She attended and dropped out of Vancouver's now-defunct King Edward High School, to focus more on her dance studies. She then attended the B.C. School of Dancing. It was there that Canadian dance instructor, June Roper, started her in a new direction, for which she was grateful and relieved. The following year at the Orpheum Theatre, Peggy appeared as a hula dancer in the famous revue Waikiki. A new nightclub, the Palomar, opened in Vancouver, and she acquired a week-long booking. Hoping to present more sophisticated image, she combined her middle name with her mother's maiden name and became "Yvonne De Carlo."[citation needed]
The pair made several such trips until 1940, when De Carlo was first runner-up to "Miss Venice Beach" and was hired by showman Nils Granlund as a dancer at the Florentine Gardens.[3] She had been dancing for Granlund only a short time when she was arrested by immigration officials and deported to Canada, but in January 1941, Granlund sent a telegram to Canadian immigration officials pledging his sponsorship of De Carlo in the United States, and affirmed his offer of steady employment, both requirements to reenter the country.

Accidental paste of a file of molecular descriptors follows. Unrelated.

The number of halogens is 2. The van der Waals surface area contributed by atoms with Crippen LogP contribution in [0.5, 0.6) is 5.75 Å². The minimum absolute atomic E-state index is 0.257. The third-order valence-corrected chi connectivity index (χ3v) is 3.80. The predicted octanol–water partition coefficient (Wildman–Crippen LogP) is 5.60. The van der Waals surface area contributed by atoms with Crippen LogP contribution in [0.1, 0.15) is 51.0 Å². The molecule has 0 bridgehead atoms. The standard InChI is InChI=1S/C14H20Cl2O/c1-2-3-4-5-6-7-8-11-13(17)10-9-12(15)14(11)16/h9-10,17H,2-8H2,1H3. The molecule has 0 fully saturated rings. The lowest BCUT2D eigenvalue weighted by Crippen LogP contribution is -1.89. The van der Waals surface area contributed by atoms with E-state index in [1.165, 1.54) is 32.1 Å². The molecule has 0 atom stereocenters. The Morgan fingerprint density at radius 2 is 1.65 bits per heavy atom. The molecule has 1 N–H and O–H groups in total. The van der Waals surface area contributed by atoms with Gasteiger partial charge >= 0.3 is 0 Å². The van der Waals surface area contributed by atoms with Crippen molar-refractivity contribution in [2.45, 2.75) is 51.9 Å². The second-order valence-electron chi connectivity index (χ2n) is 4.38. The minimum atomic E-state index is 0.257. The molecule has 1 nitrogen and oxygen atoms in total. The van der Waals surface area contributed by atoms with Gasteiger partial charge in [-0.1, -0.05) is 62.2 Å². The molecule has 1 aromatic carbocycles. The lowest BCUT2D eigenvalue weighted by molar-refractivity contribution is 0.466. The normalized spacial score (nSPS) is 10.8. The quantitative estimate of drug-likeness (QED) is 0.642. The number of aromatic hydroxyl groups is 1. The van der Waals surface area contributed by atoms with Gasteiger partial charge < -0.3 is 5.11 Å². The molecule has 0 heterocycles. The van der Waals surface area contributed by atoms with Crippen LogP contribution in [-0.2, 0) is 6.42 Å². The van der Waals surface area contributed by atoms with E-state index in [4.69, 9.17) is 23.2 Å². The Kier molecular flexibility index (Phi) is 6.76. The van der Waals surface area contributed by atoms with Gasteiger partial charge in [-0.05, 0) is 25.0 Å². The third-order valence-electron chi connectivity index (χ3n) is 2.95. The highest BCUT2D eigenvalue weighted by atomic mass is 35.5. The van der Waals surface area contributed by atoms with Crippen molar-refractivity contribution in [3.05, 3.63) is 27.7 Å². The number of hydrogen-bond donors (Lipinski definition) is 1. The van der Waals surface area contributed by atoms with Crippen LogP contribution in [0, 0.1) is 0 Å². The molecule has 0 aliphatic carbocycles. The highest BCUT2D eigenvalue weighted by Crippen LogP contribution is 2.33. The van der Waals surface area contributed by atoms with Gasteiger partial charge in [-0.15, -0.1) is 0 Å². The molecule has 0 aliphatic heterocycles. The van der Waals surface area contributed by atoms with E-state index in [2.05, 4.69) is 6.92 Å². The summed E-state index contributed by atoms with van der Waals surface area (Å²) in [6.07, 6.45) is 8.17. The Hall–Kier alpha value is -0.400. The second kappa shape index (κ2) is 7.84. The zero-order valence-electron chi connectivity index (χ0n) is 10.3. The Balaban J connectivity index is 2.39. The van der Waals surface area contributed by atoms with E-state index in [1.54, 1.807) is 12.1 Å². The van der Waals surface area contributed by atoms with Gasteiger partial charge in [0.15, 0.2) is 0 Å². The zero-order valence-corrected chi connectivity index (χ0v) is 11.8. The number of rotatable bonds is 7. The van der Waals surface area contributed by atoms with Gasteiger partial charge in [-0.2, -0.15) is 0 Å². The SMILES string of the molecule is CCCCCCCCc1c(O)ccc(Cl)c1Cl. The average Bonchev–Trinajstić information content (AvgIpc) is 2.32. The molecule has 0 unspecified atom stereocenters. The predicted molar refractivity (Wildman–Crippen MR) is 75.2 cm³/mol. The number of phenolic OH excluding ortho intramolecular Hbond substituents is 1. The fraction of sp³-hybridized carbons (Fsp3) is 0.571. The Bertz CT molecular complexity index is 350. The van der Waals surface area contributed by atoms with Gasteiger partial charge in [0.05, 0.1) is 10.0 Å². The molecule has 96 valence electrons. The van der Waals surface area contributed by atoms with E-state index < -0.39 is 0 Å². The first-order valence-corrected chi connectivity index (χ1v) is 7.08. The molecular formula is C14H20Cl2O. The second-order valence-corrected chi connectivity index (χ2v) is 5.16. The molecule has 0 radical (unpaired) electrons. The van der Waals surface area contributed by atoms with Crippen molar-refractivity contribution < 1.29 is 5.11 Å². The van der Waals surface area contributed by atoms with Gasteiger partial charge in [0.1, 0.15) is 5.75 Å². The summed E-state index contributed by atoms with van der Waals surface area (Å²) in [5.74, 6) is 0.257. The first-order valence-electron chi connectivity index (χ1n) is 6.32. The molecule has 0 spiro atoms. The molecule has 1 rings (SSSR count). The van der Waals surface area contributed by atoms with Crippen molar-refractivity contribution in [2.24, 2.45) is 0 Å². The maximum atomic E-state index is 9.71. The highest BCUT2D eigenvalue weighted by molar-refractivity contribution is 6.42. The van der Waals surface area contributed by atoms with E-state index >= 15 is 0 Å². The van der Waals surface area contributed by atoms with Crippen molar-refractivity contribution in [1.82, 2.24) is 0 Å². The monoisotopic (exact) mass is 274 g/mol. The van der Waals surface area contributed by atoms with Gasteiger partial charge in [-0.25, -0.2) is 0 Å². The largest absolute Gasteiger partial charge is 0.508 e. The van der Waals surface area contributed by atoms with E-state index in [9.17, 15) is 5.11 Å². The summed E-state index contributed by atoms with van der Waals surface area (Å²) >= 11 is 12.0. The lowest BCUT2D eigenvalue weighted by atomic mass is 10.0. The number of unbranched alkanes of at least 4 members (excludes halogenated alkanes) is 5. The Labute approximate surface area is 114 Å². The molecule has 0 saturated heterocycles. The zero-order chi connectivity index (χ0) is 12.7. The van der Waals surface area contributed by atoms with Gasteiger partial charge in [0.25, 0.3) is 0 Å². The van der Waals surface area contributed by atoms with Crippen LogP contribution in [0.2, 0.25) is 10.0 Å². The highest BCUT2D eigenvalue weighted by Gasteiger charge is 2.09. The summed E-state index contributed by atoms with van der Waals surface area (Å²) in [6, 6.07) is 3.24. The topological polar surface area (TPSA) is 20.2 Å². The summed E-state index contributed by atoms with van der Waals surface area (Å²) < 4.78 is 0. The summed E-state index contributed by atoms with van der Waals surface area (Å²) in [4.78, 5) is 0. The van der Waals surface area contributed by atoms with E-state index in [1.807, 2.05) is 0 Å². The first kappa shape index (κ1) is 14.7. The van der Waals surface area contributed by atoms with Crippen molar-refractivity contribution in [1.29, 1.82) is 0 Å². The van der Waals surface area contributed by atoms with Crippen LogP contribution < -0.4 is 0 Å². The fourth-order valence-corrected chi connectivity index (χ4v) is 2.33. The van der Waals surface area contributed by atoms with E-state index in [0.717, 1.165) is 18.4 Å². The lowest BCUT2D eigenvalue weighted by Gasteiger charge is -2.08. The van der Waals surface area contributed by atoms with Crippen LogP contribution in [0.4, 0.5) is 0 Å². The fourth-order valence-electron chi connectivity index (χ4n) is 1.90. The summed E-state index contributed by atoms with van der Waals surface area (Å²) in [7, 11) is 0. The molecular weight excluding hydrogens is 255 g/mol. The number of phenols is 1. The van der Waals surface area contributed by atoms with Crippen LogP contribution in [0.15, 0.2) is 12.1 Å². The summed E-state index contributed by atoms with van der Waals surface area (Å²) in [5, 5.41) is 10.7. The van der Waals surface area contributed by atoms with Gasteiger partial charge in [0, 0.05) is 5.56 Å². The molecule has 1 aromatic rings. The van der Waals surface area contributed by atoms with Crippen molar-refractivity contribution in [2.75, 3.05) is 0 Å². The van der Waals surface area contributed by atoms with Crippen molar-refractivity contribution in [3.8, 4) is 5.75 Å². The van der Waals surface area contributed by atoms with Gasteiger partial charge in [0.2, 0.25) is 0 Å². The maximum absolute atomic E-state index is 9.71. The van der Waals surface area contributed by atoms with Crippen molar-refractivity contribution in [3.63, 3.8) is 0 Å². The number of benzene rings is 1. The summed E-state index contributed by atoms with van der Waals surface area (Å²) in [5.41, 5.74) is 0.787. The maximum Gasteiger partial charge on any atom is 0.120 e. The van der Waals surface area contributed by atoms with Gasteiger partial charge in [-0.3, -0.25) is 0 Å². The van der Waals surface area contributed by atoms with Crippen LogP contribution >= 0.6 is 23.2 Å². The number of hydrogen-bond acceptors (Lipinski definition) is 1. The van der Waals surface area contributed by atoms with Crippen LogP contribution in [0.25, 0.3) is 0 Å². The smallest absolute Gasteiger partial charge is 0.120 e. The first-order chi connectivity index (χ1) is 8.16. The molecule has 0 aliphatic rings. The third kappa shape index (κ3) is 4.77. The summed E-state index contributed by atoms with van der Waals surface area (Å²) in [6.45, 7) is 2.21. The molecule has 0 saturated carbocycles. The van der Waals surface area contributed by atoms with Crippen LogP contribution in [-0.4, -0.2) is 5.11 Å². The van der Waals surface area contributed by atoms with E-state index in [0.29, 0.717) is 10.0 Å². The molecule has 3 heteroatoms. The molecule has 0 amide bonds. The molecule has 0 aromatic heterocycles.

Before she worked at Florentine, she also got her first job at 16, working at Vancouver's Palomar, where it expanded from a ballroom to a nightclub in 1938. Her time at the nightclub ended when she allegedly was pressured to expose her breasts.[citation needed]. Seeking contract work in the movies, she abruptly quit the Florentine Gardens after less than a year, landing a role as a bathing beauty in the 1941 B-movie Harvard, Here I Come.[6] Other roles were slow to follow, and De Carlo took a job in the chorus line of Earl Carroll, another Hollywood showman. Her sixth film appearance was at the request of Nils Granlund, and the film Rhythm Parade was set at the Florentine Gardens nightclub in Hollywood.
In December 1941, the Japanese attack on Pearl Harbor signaled America's entrance into World War II. During this period she engaged in morale boosting performances for U.S. servicemen. De Carlo was a favorite leading lady in the 1940s, and a recipient of many letters from GI's.[citation needed]